One day after the revelation of a videotape in which Republican presidential nominee Mitt Romney said that the 47% of US taxpayers who did not pay income tax were dependent people who would not vote for him, an audiotape of President Barack Obama applauding "redistribution...at least at a certain level," has surfaced.
The tape is from an event that took place at Loyola University nearly fourteen years ago. Obama, careful in his phrasing, doesn't advocate a wholesale confiscatory redistribution of tax dollars. Nor is it clear that he's even talking about federal monies, as the other references are to local government agencies, which have separate taxing authority.
But the suspicions of many are bound to be aroused by any talk of redistribution of wealth, conjuring up images of Robin Hood taking from the rich to give to the poor.
And while that conversation will happen as a result of this audio's disclosure, I'm more interested in the underlying assumption behind most talk of redistribution.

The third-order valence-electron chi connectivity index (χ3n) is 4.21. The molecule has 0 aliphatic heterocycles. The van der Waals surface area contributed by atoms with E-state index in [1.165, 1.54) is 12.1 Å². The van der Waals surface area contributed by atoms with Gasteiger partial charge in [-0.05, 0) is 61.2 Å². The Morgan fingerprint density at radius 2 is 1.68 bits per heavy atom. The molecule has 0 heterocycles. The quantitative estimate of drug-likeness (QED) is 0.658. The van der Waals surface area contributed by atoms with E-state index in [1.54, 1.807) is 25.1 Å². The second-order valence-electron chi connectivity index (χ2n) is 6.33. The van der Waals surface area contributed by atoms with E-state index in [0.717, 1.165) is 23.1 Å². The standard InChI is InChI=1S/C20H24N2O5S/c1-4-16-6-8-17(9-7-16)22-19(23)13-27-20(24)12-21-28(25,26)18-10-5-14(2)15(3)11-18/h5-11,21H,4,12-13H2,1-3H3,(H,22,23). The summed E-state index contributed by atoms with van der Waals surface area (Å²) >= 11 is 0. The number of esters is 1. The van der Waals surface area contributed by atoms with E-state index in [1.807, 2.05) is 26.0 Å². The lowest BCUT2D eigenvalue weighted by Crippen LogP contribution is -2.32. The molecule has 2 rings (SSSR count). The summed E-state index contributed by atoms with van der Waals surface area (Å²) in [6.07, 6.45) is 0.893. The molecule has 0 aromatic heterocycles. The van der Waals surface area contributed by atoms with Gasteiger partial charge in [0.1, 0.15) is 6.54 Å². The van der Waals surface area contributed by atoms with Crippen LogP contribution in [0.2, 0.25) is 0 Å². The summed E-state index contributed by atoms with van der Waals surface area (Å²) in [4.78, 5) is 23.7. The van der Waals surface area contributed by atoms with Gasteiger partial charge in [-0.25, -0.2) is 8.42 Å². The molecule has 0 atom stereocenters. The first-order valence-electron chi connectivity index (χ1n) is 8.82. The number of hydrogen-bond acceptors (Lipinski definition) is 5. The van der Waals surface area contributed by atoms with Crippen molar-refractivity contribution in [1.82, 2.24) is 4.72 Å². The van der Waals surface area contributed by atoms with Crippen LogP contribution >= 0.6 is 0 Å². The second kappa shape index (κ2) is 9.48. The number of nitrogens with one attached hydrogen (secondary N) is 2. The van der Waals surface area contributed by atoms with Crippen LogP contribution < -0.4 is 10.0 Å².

While I've often addressed the dangers of materialism and consumerism (sinfully caught up in them as I may be as an American). But there is a school of thought that says that continuing economic growth, even if it allows more of the have-nots to enter the ranks of the haves, is both negative and unrealistic: Negative, because growth inevitably leads to environmental degradation, this school of thought says, and unrealistic, because the pie is only so big.
It's on this latter point that most talks of use of the tax code for resource redistribution often hinges: The belief that growth is inherently limited and that consequently, the job of government is to redistribute wealth.
In an article in the July/August edition of Foreign Affairs, Danish scholar Bjorn Lomborg shows that assumptions of the finitude of potential economic growth, first posited some forty years ago, are inaccurate. Human beings are very creative in expanding the overall economic pie, with new technologies, some of them both economically and environmentally friendly
Does Barack Obama believe in wealth redistribution through the tax code? What does he mean by that, if he does? And on what economic assumptions does he build if he does think the federal government should play Robin Hood?
These are all questions raised by the audio.